What are the pros and cons of investing in a commercial property?
What are the pros and cons of investing in a commercial property? Read on to learn more. ...
If you’re about to undertake a renovation on an investment property, here’s how to make sure you’re not being ripped off.
Blogger: Luke Carroll, EC Credit Control & Tradebusters Academy Expert
As a home owner and property investor, there are some key areas to check when using a tradie for construction work on your property. The Home Building Act 1989 is the law designed to protect you as the home owner and regulates residential building work in New South Wales. This covers construction work on single dwellings, villas, houses and units.
1. If you are having construction work done where the cost of the materials and labour is valued at more than $1,000 (incl GST), you need to engage a licensed contractor. By law, all builders and tradies must be licensed for the type of residential work they perform where the cost of the job is above $1,000 (in some specialist trades, such as electrical and plumbing they are required to be licensed regardless of the amount). You should always confirm the licence details of your tradie by going to the Fair Trading website (www.fairtrading.nsw.gov.au) or calling them on 13 32 20 to do a licence check. Think of the contractor’s licence as the equivalent of quality assurance label on a consumer product. There is usually a very good reason why a tradie is unlicensed (common examples include a history of poor or faulty workmanship and no formal qualifications, to name just two). By using an unlicensed tradie you run the risk of any warranties being voided and work performed being either substandard or illegal, which can result in additional cost for the work to be rectified. By looking to cut corners and save a few dollars upfront by using an unlicensed tradie, you run the risk of substantially more cost being incurred down the track.
2. A written contract is required to be provided by your tradie for residential building work valued over $1,000 (incl GST). For smaller jobs valued under $5,000, the information required is quite basic. However, for jobs valued over $5,000 the information required is far more extensive and designed to outline the rights and responsibilities of both parties to the contract. Some of the main areas to be included are an accurate description of the works to be carried out (if it’s not accurate, don’t sign the contract!) and the contract price clearly detailed or an explanation provided for why it cannot be (once again, if this is not provided don’t sign the contract). A tradie is also required to provide you with a copy of the Consumer Building Guide for contracts worth more than $5,000. This covers all essential areas for residential building work.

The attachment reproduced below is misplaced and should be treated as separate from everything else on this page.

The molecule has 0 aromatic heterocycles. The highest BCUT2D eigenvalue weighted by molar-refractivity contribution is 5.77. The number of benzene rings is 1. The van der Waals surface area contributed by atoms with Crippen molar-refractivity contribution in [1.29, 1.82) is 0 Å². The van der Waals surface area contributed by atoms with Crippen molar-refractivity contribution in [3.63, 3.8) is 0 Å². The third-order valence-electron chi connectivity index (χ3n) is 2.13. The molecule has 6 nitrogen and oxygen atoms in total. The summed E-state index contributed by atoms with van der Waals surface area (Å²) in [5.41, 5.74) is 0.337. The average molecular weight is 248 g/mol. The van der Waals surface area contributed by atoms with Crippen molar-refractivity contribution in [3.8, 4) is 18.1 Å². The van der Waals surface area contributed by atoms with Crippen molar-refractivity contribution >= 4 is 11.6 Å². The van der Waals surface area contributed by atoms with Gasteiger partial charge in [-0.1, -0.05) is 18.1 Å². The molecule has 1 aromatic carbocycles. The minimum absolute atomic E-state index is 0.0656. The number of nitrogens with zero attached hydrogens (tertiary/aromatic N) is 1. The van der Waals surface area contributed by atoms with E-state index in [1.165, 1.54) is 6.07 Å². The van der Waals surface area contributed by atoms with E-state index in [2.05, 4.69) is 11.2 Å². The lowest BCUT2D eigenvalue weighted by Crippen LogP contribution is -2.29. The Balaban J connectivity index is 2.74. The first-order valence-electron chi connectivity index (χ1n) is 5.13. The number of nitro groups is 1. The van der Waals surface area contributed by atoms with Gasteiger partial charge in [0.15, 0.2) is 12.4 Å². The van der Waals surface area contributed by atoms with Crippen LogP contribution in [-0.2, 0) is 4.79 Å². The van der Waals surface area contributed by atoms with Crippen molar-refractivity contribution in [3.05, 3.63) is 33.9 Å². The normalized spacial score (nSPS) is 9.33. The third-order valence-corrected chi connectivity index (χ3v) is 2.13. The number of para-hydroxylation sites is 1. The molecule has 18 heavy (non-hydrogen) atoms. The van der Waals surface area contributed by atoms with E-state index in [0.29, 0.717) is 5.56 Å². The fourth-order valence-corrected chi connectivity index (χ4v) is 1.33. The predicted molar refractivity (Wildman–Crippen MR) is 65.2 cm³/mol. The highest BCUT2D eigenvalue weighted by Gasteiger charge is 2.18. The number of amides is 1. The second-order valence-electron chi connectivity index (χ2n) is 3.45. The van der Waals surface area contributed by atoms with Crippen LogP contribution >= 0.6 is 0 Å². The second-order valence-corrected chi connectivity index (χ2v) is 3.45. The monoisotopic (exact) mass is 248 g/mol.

3. Key benefits of having a legitimate contract in place include clear details on what happens in the event of a dispute and how variations (which can be common) are to be addressed. This reduces the risk of any grey areas arising as to what was and wasn’t covered in the original contract. Bottom line, without a contract in place that details both parties obligations there is an increased risk of disputes arising, which is in no one’s interest. So be wary of a tradie who does not provide you with a clearly detailed and professionally written contract. The last thing you want is to get chased by the debt collector claiming you owe a tradie money because of “additional” work which could and should have been clarified before the job began.
4. Your tradie may also ask for a deposit to be paid prior to work starting. The rules around deposits are simple. For a job under $20,000 the maximum deposit allowable is 10%, for jobs above $20,000 the deposit allowable is 5% (although this is likely to change soon). If a tradie asks for a higher deposit or full payment upfront, be wary. This is illegal and you should refuse.
5. Home warranty insurance. This is a requirement by law for all jobs above $20,000 and is designed to allow you to make a claim for a loss due to defective or incomplete work in the event your tradie suffers insolvency, death or disappears. Be aware that not all tradies are licensed for this type of work, so once again – check this before commencing. If not, good old “Murphy’s Law” may happen at some point in the future when you need to make a claim.
By knowing these basic rights you ensure your project has the best chance of running smoothly, without the risk of being caught out and costing yourself financially.